"Show of year" is UK's first on Gauguin in 50 years
By Mike Collett-White
LONDON (Reuters) - French painter Paul Gauguin gets his first major exhibition in Britain for over 50 years this week, and early reviews suggest it was worth the wait.
Two newspapers have given the show five stars, including the Times' Rachel Campbell-Johnston who described "Gauguin: Maker of Myth" at London's Tate Modern gallery "the show of the year."
Organizers say they have come up with a "fresh and compelling" look at the master of modern art, concentrating on his approach to storytelling and how myths and fables were central to his work.
"Gauguin is an artist who created his own persona and established his own myth as to what kind of a man he was," Tate director Nicholas Serota said in an introduction to the show.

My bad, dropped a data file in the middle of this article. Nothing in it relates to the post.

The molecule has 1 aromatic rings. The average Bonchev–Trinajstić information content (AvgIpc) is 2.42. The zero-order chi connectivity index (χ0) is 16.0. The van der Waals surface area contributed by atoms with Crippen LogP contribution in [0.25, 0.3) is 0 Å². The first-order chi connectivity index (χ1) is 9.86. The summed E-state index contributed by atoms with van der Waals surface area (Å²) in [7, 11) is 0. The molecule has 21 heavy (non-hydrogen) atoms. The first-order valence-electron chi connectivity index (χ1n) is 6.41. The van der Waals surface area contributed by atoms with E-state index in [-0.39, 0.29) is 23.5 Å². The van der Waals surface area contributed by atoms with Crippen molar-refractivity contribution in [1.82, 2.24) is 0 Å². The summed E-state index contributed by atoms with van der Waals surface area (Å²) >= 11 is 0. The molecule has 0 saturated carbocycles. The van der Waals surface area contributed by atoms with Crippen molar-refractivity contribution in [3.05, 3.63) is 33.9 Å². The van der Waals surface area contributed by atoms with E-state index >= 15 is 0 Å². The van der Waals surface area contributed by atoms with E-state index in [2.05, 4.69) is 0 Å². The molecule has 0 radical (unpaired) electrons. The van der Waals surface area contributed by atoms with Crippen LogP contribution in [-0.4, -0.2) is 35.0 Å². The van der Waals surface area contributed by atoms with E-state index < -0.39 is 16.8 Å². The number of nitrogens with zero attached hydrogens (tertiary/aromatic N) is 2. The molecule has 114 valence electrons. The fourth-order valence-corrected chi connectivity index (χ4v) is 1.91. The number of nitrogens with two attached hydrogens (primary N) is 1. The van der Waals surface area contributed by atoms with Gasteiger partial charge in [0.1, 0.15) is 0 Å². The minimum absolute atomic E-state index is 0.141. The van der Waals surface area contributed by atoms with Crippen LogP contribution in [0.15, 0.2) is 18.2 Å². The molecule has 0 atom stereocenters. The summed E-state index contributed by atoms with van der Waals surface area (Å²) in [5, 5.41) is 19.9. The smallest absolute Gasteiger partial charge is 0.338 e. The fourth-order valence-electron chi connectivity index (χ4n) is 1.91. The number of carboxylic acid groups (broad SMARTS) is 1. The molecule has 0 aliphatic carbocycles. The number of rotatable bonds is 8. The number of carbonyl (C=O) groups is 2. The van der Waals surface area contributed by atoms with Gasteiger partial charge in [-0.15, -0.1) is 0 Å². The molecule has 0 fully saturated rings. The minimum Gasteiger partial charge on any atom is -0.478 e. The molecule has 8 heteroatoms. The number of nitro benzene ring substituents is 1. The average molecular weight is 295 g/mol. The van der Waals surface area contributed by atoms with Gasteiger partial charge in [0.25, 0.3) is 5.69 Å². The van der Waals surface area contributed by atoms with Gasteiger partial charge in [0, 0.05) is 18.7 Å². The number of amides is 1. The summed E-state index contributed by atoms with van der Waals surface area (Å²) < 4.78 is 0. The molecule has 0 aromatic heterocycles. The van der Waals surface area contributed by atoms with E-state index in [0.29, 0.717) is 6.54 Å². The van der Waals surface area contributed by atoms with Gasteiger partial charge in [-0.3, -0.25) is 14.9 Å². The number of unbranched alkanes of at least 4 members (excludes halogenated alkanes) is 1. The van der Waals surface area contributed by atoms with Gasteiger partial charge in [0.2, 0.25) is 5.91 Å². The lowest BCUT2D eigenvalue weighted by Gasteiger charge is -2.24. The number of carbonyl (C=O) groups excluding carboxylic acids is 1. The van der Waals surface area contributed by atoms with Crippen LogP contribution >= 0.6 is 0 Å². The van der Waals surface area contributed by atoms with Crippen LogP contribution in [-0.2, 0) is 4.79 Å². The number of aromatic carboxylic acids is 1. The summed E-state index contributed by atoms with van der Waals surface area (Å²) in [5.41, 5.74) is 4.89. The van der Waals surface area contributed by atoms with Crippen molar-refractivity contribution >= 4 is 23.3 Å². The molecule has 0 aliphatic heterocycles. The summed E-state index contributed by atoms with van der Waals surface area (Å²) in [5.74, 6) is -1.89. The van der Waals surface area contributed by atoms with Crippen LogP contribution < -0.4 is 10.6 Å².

"That is highly relevant when you come to think about an artist like Damien Hirst, or even Gilbert and George ... it is something that seems very current."
The opening room of the exhibition examines how Gauguin built up his public persona through self-portraits, which range from the artist as bohemian painter to corsair to what looks like a hospital patient or invalid contemplating death.
Later in the show is "Christ in the Garden of Olives," in which the artist appears as a red-haired Christ as he is betrayed shortly before his crucifixion.
Gauguin clearly drew parallels between Christ's suffering and his own at a time when he felt neglected by the Paris art world, betrayed by his followers and short of money. Continued...